Pull back on the vocals for a second

Pull back on the vocals for a second

It’s so easy to over-sing. I’ve been in the middle of a worship set where the congregation is immersed in worship and God’s presence is tangible. As a vocalist, I’ve often felt the need to express how overwhelmed I am by belting out the song full voice with nothing held back. After all, I’m overwhelmed so my voice should reflect that, right?

If I over-sing, my throat will hurt, my vocal tone will deteriorate, and the AV tech will be jumping up and down, trying to get my attention so I will pull my mic away from my mouth. Who benefits if I hurt my voice and lose my tone and control?  No one.

I’m a vocal leader, and I should use my voice to create a warm vocal sound that invites others to sing with me. Most importantly, I want to give God my best.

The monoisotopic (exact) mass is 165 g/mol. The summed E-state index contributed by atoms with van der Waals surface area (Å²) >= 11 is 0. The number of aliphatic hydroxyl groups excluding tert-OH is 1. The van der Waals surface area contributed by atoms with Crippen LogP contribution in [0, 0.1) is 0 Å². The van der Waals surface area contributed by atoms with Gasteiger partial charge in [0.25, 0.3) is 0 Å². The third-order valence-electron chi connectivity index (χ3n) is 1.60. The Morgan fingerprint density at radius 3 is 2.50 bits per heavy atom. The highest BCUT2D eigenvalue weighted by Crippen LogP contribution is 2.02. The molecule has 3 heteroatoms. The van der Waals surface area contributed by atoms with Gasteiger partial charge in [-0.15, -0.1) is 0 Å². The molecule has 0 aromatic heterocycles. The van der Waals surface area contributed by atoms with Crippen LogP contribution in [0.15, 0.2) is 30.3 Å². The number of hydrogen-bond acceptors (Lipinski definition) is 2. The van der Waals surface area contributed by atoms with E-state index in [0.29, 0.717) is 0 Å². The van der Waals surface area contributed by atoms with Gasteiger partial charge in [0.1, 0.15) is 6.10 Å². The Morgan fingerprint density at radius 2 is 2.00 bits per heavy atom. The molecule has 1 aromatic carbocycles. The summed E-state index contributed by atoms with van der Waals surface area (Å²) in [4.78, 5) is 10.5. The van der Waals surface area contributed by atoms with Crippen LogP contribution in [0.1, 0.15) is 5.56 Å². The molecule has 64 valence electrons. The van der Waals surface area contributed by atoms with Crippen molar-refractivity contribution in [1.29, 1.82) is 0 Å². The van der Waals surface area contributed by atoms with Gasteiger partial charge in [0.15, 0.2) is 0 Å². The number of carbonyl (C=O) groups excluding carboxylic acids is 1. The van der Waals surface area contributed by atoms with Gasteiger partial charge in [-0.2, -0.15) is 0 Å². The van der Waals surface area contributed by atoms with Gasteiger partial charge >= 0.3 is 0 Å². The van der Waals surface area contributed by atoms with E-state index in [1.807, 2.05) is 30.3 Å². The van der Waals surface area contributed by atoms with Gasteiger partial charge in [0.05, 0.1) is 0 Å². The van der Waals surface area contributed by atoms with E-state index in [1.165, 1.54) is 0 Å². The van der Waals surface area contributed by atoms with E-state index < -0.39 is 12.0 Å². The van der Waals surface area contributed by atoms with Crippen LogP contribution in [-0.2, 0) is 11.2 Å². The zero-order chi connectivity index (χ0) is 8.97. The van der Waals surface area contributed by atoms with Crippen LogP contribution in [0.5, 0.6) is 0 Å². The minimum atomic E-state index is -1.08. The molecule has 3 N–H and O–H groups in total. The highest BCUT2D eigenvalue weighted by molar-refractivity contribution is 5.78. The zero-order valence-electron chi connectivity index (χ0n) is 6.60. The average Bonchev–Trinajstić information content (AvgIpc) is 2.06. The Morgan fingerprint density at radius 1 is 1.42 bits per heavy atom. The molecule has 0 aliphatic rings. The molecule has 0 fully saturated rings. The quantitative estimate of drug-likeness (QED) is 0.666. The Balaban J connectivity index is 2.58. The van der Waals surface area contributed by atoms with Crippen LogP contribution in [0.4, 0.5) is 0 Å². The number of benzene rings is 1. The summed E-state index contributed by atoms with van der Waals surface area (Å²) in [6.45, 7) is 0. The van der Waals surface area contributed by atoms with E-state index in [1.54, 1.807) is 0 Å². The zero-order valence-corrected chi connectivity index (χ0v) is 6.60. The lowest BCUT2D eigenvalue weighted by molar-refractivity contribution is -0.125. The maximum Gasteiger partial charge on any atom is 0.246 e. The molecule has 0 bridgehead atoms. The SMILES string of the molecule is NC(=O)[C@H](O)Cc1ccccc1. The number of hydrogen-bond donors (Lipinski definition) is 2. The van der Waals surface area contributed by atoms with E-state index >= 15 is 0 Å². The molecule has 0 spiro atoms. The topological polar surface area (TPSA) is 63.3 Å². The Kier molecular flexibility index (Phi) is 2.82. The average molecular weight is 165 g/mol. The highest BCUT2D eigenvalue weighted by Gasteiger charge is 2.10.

You already know that you can control your voice. When you’re doing your sound check or trying a new song, you move your vocal chords to see how you want to handle that note on that word of the song. You know how to push a little more air from your diaphragm, you know how to sing in a chest voice or a head voice. (And if you don’t, finding a good vocal coach is a great idea.)

So if you know how to control your voice, avoid the temptation to over-sing when you are overcome by emotion or the presence of God or even poor sound equipment. Sing correctly, protect your voice, give the people and God your best.

I’m reminded of the apostle Paul’s words in 1 Corinthians 14:32, “and the spirits of the prophets are subject to the prophets.” ASV 

If that applies to people who speak under God’s inspiration, how much more should we be able to manage and control our own vocal chords, particularly since we are (or should be) trained vocalists as worship leaders.

Just a thought.